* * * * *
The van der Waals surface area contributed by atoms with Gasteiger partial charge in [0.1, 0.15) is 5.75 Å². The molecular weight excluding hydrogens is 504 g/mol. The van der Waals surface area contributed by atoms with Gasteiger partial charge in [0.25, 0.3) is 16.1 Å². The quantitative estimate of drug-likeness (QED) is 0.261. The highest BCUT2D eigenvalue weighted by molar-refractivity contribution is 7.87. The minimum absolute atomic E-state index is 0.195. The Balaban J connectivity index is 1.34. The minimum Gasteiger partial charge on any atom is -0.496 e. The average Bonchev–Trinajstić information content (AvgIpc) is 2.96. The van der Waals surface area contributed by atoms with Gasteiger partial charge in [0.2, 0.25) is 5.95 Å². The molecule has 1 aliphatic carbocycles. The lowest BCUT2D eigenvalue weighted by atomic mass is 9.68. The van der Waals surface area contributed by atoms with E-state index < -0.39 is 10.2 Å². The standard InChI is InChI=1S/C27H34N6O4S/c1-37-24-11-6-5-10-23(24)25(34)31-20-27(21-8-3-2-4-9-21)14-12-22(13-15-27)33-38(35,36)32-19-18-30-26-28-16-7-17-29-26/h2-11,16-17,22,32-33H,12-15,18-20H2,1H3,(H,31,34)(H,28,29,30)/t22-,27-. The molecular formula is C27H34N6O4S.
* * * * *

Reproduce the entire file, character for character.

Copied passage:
The van der Waals surface area contributed by atoms with Gasteiger partial charge in [0.1, 0.15) is 5.75 Å². The molecular weight excluding hydrogens is 504 g/mol. The van der Waals surface area contributed by atoms with Gasteiger partial charge in [0.25, 0.3) is 16.1 Å². The quantitative estimate of drug-likeness (QED) is 0.261. The highest BCUT2D eigenvalue weighted by molar-refractivity contribution is 7.87. The minimum absolute atomic E-state index is 0.195. The Balaban J connectivity index is 1.34. The minimum Gasteiger partial charge on any atom is -0.496 e. The average Bonchev–Trinajstić information content (AvgIpc) is 2.96. The van der Waals surface area contributed by atoms with Gasteiger partial charge in [0.2, 0.25) is 5.95 Å². The molecule has 1 aliphatic carbocycles. The lowest BCUT2D eigenvalue weighted by atomic mass is 9.68. The van der Waals surface area contributed by atoms with E-state index < -0.39 is 10.2 Å². The standard InChI is InChI=1S/C27H34N6O4S/c1-37-24-11-6-5-10-23(24)25(34)31-20-27(21-8-3-2-4-9-21)14-12-22(13-15-27)33-38(35,36)32-19-18-30-26-28-16-7-17-29-26/h2-11,16-17,22,32-33H,12-15,18-20H2,1H3,(H,31,34)(H,28,29,30)/t22-,27-. The molecular formula is C27H34N6O4S.